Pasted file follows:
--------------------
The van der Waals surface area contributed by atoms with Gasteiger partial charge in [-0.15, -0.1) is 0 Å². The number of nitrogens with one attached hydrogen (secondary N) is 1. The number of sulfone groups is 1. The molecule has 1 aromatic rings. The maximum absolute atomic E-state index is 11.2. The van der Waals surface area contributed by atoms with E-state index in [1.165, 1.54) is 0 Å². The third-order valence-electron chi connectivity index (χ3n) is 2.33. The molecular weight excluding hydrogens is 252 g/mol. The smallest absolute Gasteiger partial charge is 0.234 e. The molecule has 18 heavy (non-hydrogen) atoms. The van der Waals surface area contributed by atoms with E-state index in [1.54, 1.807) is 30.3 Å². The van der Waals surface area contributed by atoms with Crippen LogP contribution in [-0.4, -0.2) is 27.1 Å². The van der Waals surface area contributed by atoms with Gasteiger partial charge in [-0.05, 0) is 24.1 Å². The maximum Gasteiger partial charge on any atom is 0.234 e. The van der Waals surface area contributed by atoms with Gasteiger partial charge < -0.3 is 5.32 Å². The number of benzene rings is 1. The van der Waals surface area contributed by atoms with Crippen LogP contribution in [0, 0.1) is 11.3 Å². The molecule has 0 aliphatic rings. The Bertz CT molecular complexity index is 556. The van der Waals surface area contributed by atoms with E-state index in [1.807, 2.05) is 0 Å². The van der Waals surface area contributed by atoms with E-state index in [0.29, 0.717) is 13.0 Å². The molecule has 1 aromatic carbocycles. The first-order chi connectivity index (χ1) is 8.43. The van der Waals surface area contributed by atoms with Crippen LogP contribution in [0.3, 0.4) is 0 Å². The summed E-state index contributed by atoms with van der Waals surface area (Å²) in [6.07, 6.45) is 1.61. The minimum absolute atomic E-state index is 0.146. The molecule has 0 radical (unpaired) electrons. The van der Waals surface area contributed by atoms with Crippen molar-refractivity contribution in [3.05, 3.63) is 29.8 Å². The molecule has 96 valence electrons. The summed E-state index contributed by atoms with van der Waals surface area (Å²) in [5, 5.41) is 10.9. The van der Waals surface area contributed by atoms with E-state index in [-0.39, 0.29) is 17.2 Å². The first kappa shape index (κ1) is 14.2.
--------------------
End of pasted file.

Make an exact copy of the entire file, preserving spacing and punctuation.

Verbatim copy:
The van der Waals surface area contributed by atoms with Gasteiger partial charge in [-0.15, -0.1) is 0 Å². The number of nitrogens with one attached hydrogen (secondary N) is 1. The number of sulfone groups is 1. The molecule has 1 aromatic rings. The maximum absolute atomic E-state index is 11.2. The van der Waals surface area contributed by atoms with E-state index in [1.165, 1.54) is 0 Å². The third-order valence-electron chi connectivity index (χ3n) is 2.33. The molecular weight excluding hydrogens is 252 g/mol. The smallest absolute Gasteiger partial charge is 0.234 e. The molecule has 18 heavy (non-hydrogen) atoms. The van der Waals surface area contributed by atoms with E-state index in [1.54, 1.807) is 30.3 Å². The van der Waals surface area contributed by atoms with Crippen LogP contribution in [-0.4, -0.2) is 27.1 Å². The van der Waals surface area contributed by atoms with Gasteiger partial charge in [-0.05, 0) is 24.1 Å². The maximum Gasteiger partial charge on any atom is 0.234 e. The van der Waals surface area contributed by atoms with Gasteiger partial charge < -0.3 is 5.32 Å². The number of benzene rings is 1. The van der Waals surface area contributed by atoms with Crippen LogP contribution in [0, 0.1) is 11.3 Å². The molecule has 0 aliphatic rings. The Bertz CT molecular complexity index is 556. The van der Waals surface area contributed by atoms with E-state index in [1.807, 2.05) is 0 Å². The van der Waals surface area contributed by atoms with E-state index in [0.29, 0.717) is 13.0 Å². The molecule has 1 aromatic carbocycles. The first-order chi connectivity index (χ1) is 8.43. The van der Waals surface area contributed by atoms with Crippen LogP contribution in [0.3, 0.4) is 0 Å². The summed E-state index contributed by atoms with van der Waals surface area (Å²) in [6.07, 6.45) is 1.61. The minimum absolute atomic E-state index is 0.146. The molecule has 0 radical (unpaired) electrons. The van der Waals surface area contributed by atoms with Crippen molar-refractivity contribution in [3.05, 3.63) is 29.8 Å². The molecule has 96 valence electrons. The summed E-state index contributed by atoms with van der Waals surface area (Å²) in [5, 5.41) is 10.9. The van der Waals surface area contributed by atoms with E-state index in [-0.39, 0.29) is 17.2 Å². The first kappa shape index (κ1) is 14.2.